Anthony J. Elia
- Tyndale House Publishers
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THE SEVEN FAITH TRIBES
Who They Are, What They Believe, and Why They Matter
By GEORGE BARNA
Tyndale House Publishers, Inc.
Copyright © 2009
All right reserved.
Chapter One America Is on the Path to Self-Destruction
PERHAPS you have had the heart-wrenching experience of watching helplessly as a loved one-a parent, grandparent, sibling, or close friend-has wasted away due to a debilitating disease or accident. Maybe you have worked for a company that was once vibrant, profitable, and charging into the future-only to lose its way and go out of business.
The United States is in one of those moments. Unless we, the people, can rally to restore health to this once proud and mighty nation, we have a long and disturbing decline to look forward to.
Does it surprise you to hear that our greatest enemy is not al Qaeda or the oil cartel, but America itself? Such an audacious argument is possible, however, because we have steadily and incrementally abandoned what made us a great nation.
The elements that combined to establish the United States as perhaps the most unique and enviable nation in modern history can be restored-but only if we are wise enough, collectively, to focus on pursuing the good of society, not mere individual self-interest. It is this widespread drive to elevate self over community that has triggered our decline.
Some historians have examined the United States and concluded that it rose to prominence because of its world-class statesmen, foresighted Constitution, military might, abundant natural resources, and entrepreneurial spirit. Indisputably, such factors have significantly contributed to the establishment of a great nation. But such elements, alone, could never sustain it-especially for two-hundred-plus years!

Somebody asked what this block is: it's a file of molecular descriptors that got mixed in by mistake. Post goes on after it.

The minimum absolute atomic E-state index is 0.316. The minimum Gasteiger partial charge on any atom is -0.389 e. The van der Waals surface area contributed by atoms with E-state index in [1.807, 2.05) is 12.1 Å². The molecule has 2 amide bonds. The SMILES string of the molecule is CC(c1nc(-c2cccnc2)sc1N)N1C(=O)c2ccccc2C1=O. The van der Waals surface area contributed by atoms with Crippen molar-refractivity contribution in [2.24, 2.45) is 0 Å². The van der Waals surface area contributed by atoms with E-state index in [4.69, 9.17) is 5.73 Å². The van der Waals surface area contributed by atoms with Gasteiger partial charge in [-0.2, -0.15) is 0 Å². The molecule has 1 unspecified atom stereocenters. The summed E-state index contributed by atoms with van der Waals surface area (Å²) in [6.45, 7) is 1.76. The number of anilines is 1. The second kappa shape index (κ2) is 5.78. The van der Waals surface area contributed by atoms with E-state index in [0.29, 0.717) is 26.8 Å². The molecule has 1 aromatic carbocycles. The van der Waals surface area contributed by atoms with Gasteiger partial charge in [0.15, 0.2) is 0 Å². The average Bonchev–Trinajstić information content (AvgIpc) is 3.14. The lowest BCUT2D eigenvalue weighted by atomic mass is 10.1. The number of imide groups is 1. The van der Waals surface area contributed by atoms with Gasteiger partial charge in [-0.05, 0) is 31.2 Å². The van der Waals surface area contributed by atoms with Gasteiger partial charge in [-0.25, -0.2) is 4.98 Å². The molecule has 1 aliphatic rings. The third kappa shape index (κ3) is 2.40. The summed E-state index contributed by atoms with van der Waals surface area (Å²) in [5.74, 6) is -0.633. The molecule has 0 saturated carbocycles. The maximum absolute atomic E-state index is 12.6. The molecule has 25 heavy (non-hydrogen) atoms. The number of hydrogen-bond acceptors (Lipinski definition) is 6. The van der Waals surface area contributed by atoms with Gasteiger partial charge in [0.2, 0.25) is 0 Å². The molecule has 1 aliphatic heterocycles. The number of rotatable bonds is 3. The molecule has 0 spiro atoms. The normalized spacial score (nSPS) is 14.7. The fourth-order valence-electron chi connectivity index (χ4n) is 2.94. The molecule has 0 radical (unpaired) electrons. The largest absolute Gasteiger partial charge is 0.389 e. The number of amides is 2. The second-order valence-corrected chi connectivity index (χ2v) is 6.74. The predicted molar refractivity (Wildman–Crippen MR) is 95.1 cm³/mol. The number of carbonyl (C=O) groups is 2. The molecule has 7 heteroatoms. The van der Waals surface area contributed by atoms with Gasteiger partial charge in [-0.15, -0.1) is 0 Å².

A democracy, such as that in the United States, achieves greatness and retains its strength on the basis of the values and beliefs that fuel people's choices. Every society adopts a body of principles that defines the national ethos and fosters its ability to withstand various challenges. Only those nations that have moral and spiritual depth, clarity of purpose and process, and nobility of heart and mind are able to persevere and triumph.
Achieving a state of internal equilibrium that generates forward movement is no small task. It has certainly eluded hundreds upon hundreds of nations and cultures over the course of time. A walk through world history underscores the difficulty of building and sustaining national greatness. Whether we examine the stories of ancient Rome and Greece, more modern examples such as the Soviet Union, Red China, the British Empire, and post-British India, or fascist experiments such as those in Germany and Italy, the outcomes are identical. After initial excitement and cooperation, each of these nations staggered into a dramatic decline, lacking the moral and spiritual fortitude to right themselves.
Among the lessons we learn from observing the demise of formidable countries and cultures are that a nation self-destructs when
its people cannot hold a civil conversation over matters of disagreement because they are overly possessive of their values and beliefs and too unyielding of their preferences;
public officials and cultural leaders insist upon positioning and posturing at the expense of their opponents after the exchange of competing ideas-even though those opponents are fellow citizens with an assumed similar interest in sustaining the health of the nation;
the public cannot agree on what constitutes goodness, morality, generosity, kindness, ethics, or beauty;
a significant share of the electorate refuses to support legally elected officials who are faithfully upholding the Constitution and diligently pursuing the best interests of the nation;